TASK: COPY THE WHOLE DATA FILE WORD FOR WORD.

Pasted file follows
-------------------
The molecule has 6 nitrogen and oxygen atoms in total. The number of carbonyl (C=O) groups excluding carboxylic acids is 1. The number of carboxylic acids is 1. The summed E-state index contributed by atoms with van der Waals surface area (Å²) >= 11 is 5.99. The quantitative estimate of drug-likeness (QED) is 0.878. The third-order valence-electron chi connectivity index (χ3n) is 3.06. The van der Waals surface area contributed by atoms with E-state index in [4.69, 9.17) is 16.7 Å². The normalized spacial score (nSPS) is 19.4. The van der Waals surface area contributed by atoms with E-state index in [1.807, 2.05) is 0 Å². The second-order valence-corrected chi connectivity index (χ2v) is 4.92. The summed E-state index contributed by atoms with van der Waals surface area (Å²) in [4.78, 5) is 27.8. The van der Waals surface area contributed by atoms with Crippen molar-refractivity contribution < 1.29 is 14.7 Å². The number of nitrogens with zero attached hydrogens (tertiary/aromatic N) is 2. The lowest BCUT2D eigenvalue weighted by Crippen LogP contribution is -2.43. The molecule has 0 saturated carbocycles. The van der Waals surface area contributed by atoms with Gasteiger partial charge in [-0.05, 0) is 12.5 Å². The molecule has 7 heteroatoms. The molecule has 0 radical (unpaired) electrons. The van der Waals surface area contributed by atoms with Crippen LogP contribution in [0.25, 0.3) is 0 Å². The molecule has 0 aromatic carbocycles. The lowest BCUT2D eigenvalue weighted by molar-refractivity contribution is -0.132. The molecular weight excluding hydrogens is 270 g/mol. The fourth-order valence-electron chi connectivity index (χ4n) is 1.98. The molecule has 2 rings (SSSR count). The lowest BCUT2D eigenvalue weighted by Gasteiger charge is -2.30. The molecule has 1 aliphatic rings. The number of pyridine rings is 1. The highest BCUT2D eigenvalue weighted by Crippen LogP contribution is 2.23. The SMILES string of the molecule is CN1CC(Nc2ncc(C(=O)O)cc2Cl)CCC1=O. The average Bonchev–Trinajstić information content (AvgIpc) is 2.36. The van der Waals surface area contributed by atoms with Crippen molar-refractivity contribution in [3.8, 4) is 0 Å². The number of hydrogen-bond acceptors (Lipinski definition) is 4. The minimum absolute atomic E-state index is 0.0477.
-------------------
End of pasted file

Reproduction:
The molecule has 6 nitrogen and oxygen atoms in total. The number of carbonyl (C=O) groups excluding carboxylic acids is 1. The number of carboxylic acids is 1. The summed E-state index contributed by atoms with van der Waals surface area (Å²) >= 11 is 5.99. The quantitative estimate of drug-likeness (QED) is 0.878. The third-order valence-electron chi connectivity index (χ3n) is 3.06. The van der Waals surface area contributed by atoms with E-state index in [4.69, 9.17) is 16.7 Å². The normalized spacial score (nSPS) is 19.4. The van der Waals surface area contributed by atoms with E-state index in [1.807, 2.05) is 0 Å². The second-order valence-corrected chi connectivity index (χ2v) is 4.92. The summed E-state index contributed by atoms with van der Waals surface area (Å²) in [4.78, 5) is 27.8. The van der Waals surface area contributed by atoms with Crippen molar-refractivity contribution < 1.29 is 14.7 Å². The number of nitrogens with zero attached hydrogens (tertiary/aromatic N) is 2. The lowest BCUT2D eigenvalue weighted by Crippen LogP contribution is -2.43. The molecule has 0 saturated carbocycles. The van der Waals surface area contributed by atoms with Gasteiger partial charge in [-0.05, 0) is 12.5 Å². The molecule has 7 heteroatoms. The molecule has 0 radical (unpaired) electrons. The van der Waals surface area contributed by atoms with Crippen LogP contribution in [0.25, 0.3) is 0 Å². The molecule has 0 aromatic carbocycles. The lowest BCUT2D eigenvalue weighted by molar-refractivity contribution is -0.132. The molecular weight excluding hydrogens is 270 g/mol. The fourth-order valence-electron chi connectivity index (χ4n) is 1.98. The molecule has 2 rings (SSSR count). The lowest BCUT2D eigenvalue weighted by Gasteiger charge is -2.30. The molecule has 1 aliphatic rings. The number of pyridine rings is 1. The highest BCUT2D eigenvalue weighted by Crippen LogP contribution is 2.23. The SMILES string of the molecule is CN1CC(Nc2ncc(C(=O)O)cc2Cl)CCC1=O. The average Bonchev–Trinajstić information content (AvgIpc) is 2.36. The van der Waals surface area contributed by atoms with Crippen molar-refractivity contribution in [3.8, 4) is 0 Å². The number of hydrogen-bond acceptors (Lipinski definition) is 4. The minimum absolute atomic E-state index is 0.0477.